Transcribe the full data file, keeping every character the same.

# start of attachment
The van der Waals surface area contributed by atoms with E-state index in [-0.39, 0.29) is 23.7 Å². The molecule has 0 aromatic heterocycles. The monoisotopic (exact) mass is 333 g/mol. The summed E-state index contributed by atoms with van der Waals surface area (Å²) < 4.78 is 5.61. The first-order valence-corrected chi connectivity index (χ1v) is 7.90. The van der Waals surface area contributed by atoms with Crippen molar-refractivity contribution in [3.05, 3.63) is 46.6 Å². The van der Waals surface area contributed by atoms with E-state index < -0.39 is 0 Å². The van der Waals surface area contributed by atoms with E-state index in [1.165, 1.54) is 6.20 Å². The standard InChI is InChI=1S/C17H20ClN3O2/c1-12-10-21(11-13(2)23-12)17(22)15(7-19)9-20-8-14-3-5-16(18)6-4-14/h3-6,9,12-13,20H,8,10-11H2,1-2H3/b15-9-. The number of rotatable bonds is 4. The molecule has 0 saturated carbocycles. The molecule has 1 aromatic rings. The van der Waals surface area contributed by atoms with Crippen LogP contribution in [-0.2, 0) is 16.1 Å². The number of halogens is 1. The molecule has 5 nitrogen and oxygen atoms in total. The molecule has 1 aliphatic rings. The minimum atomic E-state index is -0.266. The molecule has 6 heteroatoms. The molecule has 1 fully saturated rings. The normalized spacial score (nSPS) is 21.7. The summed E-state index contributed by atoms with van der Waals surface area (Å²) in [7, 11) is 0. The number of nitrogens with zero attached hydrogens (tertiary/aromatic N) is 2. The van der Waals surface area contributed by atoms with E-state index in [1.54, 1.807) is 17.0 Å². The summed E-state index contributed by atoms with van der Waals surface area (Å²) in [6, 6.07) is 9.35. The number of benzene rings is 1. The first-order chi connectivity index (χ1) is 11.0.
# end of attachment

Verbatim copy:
The van der Waals surface area contributed by atoms with E-state index in [-0.39, 0.29) is 23.7 Å². The molecule has 0 aromatic heterocycles. The monoisotopic (exact) mass is 333 g/mol. The summed E-state index contributed by atoms with van der Waals surface area (Å²) < 4.78 is 5.61. The first-order valence-corrected chi connectivity index (χ1v) is 7.90. The van der Waals surface area contributed by atoms with Crippen molar-refractivity contribution in [3.05, 3.63) is 46.6 Å². The van der Waals surface area contributed by atoms with E-state index < -0.39 is 0 Å². The van der Waals surface area contributed by atoms with E-state index in [1.165, 1.54) is 6.20 Å². The standard InChI is InChI=1S/C17H20ClN3O2/c1-12-10-21(11-13(2)23-12)17(22)15(7-19)9-20-8-14-3-5-16(18)6-4-14/h3-6,9,12-13,20H,8,10-11H2,1-2H3/b15-9-. The number of rotatable bonds is 4. The molecule has 0 saturated carbocycles. The molecule has 1 aromatic rings. The van der Waals surface area contributed by atoms with Crippen LogP contribution in [-0.2, 0) is 16.1 Å². The number of halogens is 1. The molecule has 5 nitrogen and oxygen atoms in total. The molecule has 1 aliphatic rings. The minimum atomic E-state index is -0.266. The molecule has 6 heteroatoms. The molecule has 1 fully saturated rings. The normalized spacial score (nSPS) is 21.7. The summed E-state index contributed by atoms with van der Waals surface area (Å²) in [7, 11) is 0. The number of nitrogens with zero attached hydrogens (tertiary/aromatic N) is 2. The van der Waals surface area contributed by atoms with E-state index in [1.54, 1.807) is 17.0 Å². The summed E-state index contributed by atoms with van der Waals surface area (Å²) in [6, 6.07) is 9.35. The number of benzene rings is 1. The first-order chi connectivity index (χ1) is 11.0.